Wednesday, August 22, 2007

Hasegawa Tsuyoshi's storytime

Going through my email just now, I became quite giddy at the announcement of the publication of a new paper by Franziska Seraphim, one of my favorite scholars of Japan and war memory.

Unfortunately, the promise of a good read proved to be an empty one, as Japan Focus has yet to upload the contents of the article.

They will get the job done soon, I hope.

Having been thwarted in my quest, I looked down the list of the other recent papers posted to Japan Focus.

I came upon the following:

The Atomic Bombs and the Soviet Invasion: What Drove Japan's Decision to Surrender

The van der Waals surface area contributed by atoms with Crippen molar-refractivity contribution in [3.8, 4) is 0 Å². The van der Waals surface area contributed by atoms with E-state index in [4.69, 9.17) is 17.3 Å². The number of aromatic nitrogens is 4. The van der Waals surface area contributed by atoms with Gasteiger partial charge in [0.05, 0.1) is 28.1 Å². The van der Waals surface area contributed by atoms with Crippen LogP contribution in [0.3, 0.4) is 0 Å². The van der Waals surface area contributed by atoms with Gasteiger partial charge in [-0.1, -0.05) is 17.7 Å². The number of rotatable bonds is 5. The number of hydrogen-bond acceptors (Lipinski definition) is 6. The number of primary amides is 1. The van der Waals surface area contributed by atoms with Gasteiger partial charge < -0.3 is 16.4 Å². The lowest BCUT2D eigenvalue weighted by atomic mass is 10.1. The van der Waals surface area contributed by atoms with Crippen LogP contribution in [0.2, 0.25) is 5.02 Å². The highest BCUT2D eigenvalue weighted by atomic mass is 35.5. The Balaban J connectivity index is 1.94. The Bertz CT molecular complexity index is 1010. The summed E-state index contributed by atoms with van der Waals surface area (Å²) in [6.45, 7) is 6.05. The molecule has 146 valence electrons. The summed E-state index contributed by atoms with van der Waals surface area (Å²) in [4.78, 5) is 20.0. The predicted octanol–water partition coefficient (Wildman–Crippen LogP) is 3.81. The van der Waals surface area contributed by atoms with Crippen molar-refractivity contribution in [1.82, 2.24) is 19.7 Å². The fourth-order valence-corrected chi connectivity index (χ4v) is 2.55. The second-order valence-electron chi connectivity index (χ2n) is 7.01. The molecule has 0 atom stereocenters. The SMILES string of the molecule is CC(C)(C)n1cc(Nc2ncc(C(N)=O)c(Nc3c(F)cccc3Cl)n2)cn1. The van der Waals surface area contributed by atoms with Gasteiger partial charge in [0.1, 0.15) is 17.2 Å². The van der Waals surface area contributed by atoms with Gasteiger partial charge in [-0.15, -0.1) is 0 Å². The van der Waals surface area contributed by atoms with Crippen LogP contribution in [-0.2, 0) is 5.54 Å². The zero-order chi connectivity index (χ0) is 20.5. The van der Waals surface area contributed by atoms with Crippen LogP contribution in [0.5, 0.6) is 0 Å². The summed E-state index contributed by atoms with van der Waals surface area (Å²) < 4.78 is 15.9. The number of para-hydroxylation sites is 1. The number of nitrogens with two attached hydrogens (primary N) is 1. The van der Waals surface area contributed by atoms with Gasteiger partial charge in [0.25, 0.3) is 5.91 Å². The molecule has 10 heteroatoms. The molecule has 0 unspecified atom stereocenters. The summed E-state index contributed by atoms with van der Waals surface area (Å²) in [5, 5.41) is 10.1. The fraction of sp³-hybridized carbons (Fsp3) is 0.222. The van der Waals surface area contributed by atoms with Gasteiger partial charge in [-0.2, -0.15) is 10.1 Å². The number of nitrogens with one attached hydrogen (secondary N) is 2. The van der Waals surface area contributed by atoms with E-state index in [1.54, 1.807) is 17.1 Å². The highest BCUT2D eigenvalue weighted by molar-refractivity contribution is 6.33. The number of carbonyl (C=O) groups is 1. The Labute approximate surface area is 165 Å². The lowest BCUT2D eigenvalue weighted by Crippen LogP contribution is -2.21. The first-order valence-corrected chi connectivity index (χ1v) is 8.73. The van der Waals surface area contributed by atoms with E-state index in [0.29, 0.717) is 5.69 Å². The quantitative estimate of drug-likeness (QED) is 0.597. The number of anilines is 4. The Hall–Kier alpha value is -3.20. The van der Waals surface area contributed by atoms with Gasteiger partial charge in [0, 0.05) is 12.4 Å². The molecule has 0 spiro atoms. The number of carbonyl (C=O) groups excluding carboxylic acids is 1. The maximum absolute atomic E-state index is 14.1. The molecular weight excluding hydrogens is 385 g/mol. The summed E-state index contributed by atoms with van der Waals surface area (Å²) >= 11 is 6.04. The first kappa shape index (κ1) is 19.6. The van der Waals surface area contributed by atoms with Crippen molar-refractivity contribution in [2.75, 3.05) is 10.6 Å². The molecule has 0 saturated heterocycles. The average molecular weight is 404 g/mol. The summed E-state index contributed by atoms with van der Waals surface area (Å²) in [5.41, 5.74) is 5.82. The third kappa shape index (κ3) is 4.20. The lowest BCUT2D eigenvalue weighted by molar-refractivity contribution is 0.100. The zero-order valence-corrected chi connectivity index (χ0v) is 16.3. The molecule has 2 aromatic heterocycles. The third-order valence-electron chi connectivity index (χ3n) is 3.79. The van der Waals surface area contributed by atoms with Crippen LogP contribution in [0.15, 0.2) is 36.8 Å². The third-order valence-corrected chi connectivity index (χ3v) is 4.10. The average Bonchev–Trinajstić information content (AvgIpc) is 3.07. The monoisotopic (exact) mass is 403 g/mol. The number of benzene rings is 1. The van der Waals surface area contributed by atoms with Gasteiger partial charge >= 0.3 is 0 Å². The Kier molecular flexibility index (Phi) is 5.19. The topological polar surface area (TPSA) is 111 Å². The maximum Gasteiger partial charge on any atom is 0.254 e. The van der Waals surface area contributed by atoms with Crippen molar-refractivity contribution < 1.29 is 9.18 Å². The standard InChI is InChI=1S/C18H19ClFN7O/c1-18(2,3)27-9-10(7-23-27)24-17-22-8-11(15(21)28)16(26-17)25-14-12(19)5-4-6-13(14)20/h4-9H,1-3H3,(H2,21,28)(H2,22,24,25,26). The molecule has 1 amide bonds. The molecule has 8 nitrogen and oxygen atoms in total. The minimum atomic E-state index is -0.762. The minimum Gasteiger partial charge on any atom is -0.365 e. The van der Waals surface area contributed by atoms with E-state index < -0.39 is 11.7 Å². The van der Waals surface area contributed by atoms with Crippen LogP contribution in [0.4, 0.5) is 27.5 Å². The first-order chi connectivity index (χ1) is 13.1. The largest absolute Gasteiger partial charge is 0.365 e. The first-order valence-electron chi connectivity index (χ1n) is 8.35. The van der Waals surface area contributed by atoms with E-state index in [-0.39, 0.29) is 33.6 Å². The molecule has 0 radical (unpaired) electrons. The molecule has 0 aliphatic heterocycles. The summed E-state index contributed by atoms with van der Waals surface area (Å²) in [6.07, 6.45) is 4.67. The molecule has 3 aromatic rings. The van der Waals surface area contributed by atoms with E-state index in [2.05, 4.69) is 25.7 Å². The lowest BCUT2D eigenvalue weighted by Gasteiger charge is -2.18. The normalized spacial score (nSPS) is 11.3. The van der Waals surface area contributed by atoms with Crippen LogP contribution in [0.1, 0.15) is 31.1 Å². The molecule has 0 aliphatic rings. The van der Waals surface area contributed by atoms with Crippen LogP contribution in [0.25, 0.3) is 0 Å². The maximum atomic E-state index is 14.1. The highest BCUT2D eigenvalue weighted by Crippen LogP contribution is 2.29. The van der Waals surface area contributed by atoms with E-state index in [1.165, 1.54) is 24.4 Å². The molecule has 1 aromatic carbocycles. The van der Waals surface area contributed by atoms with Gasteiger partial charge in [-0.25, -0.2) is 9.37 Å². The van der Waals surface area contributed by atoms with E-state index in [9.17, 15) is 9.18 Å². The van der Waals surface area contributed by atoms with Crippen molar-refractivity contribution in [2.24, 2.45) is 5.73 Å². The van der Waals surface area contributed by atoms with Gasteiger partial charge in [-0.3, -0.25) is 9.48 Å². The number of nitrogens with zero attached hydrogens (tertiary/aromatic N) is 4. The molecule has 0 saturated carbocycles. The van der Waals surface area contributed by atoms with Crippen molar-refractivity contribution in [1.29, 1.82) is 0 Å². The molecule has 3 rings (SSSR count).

I hesitated before clicking. Hasegawa, a professor at UC Santa Barbara, has written THE BIG BOOK about the Soviet Union's entry into the war against Japan, entitled Racing the Enemy: Stalin, Truman, and the Surrender of Japan (2005) , published in Japanese by Chuō Kōron as 暗闘―スターリン、トルーマンと日本降伏 (2006).

If you do not mind reading off a screen, the goodly portion of Racing the Enemy is available from Google Books at

Why the hesitation?

First, I have personal reasons why I would not want to antagonize anyone on the faculty of UC Santa Barbara.

Second and more importantly, Racing the Enemy argues that the declaration of war by the Soviet Union on August 9, 1945 had a persuasive power equal to or perhaps even greater than the dropping of atomic bombs on the cities of Hiroshima and Nagasaki, breaking the logjam in Imperial policy circles over acceptance of the Potsdam terms of surrender.